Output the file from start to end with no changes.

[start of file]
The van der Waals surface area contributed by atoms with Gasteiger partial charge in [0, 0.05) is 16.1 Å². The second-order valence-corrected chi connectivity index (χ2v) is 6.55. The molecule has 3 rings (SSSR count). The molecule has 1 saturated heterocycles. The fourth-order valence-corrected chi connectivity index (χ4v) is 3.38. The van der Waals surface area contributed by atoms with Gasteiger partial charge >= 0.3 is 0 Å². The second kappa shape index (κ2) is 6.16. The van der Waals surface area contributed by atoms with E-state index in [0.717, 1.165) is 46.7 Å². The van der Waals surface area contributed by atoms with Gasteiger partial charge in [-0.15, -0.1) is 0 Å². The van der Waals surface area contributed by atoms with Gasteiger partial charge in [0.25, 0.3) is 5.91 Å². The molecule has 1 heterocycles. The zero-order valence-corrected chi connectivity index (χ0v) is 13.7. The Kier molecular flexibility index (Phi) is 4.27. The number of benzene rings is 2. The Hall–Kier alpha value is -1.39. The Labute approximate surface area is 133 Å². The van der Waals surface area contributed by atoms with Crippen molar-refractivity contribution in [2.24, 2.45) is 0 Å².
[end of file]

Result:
The van der Waals surface area contributed by atoms with Gasteiger partial charge in [0, 0.05) is 16.1 Å². The second-order valence-corrected chi connectivity index (χ2v) is 6.55. The molecule has 3 rings (SSSR count). The molecule has 1 saturated heterocycles. The fourth-order valence-corrected chi connectivity index (χ4v) is 3.38. The van der Waals surface area contributed by atoms with Gasteiger partial charge >= 0.3 is 0 Å². The second kappa shape index (κ2) is 6.16. The van der Waals surface area contributed by atoms with E-state index in [0.717, 1.165) is 46.7 Å². The van der Waals surface area contributed by atoms with Gasteiger partial charge in [-0.15, -0.1) is 0 Å². The van der Waals surface area contributed by atoms with Gasteiger partial charge in [0.25, 0.3) is 5.91 Å². The molecule has 1 heterocycles. The zero-order valence-corrected chi connectivity index (χ0v) is 13.7. The Kier molecular flexibility index (Phi) is 4.27. The number of benzene rings is 2. The Hall–Kier alpha value is -1.39. The Labute approximate surface area is 133 Å². The van der Waals surface area contributed by atoms with Crippen molar-refractivity contribution in [2.24, 2.45) is 0 Å².